In a commendable initiative, world’s first comprehensive open database on curcumin has been created by Indian scientists from Kolkata with an aim to create substitutional innovation strategy and generate public awareness. The Curcumin Resource Database (CRDB) or portal is a collaborative effort of the Indian Institute of Technology-Guwahati (IIT-G), Institute of Advanced Study on Science and Technology (IASST) and the Central University of South Bihar (CUSB), Patna. The entire stream of efforts and struggles to impart security to the celebrity therapeutic component (curcumin) of the golden Indian spice turmeric and much beloved amongst researchers across the sphere been granted a worldwide recognition.
The CRDB team includes;
- Dr. N.C. Talukdar, Team Leader, Director, Institute of Advanced Study in Science and Technology, Guwahati, Assam.
- Prof. Utpal Bora, Team Leader, Bioengineering Research Laboratory, Dept. of Biosciences and Bioengineering, Indian Institute of Technology, Guwahati, Assam.
- Dr. Anil Kumar, Editor Cum Admin Centre for Biological Sciences (Bioinformatics), Central University Of South Bihar, Patna.
- Swagata Sharma, Assistant Editor, Research Scholar, Bioengineering Research Laboratory, Indian Institute of Technology, Guwahati, Assam.
- Hasnahana Chetia, Assistant Editor, Research Scholar, Bioengineering Research Laboratory, Indian Institute of Technology, Guwahati, Assam.
- Debajyoti Kabiraj, Assistant Editor and Research Scholar, Bioengineering Research Laboratory, Indian Institute of Technology, Guwahati, Assam.
The database is the first-ever comprehensive, up-to-date database that exclusively covers curcumin analogs, their molecular targets and patents, Curcuma longa varieties and existing literature on curcumin. It is an open-access database, which is manually curated and cross-referenced with other databases such as PubChem, Scopus, Web of Science, PubMed, PatentScope etc to provide high quality data to users. It also allows submission of data from public that undergoes a peer-review process before entry into the database. Since its launch in August 2015; the portal has already harvested nearly 23,000 hits. As per the statement by IASST director N. C. Talukdar to IANS, CRDB has been cultivated through a comprehensive analysis of published literatures, including information on traditional knowledge on curcumin. One of the major aims of CRDB is to present all relevant information on curcumin, which is widely approbated as an antimicrobial, antioxidant, anti-inflammatory and anti-cancerous compound.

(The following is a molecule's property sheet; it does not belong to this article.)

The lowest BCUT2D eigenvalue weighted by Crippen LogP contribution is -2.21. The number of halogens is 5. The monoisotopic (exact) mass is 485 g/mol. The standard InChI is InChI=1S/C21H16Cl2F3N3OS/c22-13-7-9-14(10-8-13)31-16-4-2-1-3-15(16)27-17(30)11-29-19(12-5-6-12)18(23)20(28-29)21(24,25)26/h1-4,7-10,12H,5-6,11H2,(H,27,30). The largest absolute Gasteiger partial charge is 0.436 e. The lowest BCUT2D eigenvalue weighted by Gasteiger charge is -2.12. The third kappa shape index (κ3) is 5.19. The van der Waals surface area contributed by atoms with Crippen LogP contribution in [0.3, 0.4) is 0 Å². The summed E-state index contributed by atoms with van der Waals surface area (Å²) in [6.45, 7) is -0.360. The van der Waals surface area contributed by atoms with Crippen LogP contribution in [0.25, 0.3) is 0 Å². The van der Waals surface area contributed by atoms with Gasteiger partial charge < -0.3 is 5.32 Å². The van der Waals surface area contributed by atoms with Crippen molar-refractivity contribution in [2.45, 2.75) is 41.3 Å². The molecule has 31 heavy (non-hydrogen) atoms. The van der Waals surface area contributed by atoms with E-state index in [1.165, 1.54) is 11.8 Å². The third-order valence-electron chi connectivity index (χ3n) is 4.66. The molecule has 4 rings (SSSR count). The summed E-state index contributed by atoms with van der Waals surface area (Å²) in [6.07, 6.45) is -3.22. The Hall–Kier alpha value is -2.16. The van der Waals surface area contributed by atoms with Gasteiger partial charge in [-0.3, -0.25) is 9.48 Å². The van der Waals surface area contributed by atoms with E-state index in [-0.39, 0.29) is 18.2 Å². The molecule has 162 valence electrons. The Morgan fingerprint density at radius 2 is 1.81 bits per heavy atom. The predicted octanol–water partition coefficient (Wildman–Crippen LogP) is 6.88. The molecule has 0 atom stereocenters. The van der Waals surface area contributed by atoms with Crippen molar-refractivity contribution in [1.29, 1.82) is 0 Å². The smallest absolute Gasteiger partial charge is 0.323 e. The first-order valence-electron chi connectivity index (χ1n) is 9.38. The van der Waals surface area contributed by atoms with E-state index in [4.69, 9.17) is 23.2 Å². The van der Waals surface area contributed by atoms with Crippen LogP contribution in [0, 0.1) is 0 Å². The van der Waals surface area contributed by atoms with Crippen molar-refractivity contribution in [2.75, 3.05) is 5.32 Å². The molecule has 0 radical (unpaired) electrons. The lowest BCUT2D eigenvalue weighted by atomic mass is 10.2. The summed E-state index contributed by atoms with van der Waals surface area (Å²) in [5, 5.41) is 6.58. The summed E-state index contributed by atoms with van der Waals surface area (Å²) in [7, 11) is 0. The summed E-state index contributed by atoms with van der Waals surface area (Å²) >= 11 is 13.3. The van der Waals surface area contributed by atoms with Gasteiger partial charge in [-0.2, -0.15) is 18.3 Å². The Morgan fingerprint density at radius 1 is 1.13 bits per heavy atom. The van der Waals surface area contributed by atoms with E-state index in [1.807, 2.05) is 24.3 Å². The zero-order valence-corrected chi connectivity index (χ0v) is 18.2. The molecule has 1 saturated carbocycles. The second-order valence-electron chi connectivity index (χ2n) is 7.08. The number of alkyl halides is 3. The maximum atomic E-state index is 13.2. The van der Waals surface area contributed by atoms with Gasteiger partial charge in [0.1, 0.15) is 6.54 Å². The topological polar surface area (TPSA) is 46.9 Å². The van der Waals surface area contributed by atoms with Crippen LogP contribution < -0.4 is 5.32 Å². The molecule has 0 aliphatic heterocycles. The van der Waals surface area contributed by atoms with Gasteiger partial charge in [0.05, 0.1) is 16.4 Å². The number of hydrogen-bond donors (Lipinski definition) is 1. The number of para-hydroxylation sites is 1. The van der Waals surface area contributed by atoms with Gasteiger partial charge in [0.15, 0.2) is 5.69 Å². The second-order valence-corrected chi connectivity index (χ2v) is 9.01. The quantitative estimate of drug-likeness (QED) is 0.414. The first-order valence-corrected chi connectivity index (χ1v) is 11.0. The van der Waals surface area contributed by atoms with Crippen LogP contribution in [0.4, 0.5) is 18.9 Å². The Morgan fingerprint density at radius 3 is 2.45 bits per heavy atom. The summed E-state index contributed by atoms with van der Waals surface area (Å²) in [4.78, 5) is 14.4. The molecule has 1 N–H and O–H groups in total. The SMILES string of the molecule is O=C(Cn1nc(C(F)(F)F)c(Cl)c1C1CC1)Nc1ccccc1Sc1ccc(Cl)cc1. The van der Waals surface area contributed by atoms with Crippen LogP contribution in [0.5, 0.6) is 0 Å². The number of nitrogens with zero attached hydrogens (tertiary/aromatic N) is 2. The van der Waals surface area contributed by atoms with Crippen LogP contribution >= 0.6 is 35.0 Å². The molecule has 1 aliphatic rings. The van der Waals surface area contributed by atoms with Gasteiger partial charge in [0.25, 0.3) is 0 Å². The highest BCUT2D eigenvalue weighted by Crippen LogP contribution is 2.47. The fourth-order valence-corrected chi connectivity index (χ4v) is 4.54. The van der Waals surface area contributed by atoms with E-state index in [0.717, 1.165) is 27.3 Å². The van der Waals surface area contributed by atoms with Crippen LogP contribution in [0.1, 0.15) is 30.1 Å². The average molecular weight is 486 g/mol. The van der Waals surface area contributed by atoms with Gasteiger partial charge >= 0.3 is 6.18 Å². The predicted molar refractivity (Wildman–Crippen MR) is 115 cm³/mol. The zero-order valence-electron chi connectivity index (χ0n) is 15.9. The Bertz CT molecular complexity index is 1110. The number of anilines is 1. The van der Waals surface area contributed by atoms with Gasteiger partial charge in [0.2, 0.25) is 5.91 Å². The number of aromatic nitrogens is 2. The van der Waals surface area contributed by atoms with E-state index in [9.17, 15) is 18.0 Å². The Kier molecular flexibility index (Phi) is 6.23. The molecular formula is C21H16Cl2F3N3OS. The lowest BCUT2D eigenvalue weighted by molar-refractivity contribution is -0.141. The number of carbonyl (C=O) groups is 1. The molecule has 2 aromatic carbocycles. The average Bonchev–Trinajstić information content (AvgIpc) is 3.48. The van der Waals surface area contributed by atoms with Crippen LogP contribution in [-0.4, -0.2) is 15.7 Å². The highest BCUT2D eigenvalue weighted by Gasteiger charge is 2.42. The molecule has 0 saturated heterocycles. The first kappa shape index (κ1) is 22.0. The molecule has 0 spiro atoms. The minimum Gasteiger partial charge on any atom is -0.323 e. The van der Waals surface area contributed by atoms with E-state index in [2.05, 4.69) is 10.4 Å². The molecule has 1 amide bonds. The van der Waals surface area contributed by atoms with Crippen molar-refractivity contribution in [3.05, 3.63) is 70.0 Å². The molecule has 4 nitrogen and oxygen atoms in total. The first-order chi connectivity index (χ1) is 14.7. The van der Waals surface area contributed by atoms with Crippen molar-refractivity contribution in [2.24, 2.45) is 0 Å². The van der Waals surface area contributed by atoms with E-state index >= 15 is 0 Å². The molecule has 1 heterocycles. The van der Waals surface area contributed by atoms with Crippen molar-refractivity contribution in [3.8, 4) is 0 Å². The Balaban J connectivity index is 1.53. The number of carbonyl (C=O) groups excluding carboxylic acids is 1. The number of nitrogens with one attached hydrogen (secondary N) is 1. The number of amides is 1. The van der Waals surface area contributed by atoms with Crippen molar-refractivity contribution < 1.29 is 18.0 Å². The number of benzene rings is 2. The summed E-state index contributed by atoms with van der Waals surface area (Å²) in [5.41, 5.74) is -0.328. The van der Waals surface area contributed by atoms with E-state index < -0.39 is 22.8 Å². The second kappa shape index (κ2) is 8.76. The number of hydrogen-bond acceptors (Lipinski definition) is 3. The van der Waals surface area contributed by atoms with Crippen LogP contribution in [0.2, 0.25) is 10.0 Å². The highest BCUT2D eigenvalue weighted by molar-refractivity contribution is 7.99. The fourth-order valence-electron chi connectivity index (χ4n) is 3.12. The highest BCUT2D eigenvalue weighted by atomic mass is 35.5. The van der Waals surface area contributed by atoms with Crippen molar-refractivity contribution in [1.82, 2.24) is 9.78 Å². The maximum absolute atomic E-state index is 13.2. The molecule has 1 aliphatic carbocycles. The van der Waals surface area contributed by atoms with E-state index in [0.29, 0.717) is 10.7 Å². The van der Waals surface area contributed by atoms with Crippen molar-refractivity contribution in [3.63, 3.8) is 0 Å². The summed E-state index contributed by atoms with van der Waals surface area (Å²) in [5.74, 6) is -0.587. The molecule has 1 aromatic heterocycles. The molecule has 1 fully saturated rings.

Currently, with a built-in search engine, the portal embraces 1,186 curcumin analogs, 195 molecular targets, 9,075 peer-reviewed publications, 489 patents and 176 varieties of turmeric obtained by extensive data mining and careful curation from numerous sources, public domain databases and published literature in peer reviewed journals. It is hypothesized that portal might be of great aid in design and development of therapeutic modalities and create an understanding among commonalities about the value of traditional knowledge of turmeric, as also evidenced from the acrimonious patent disputes between India and the West.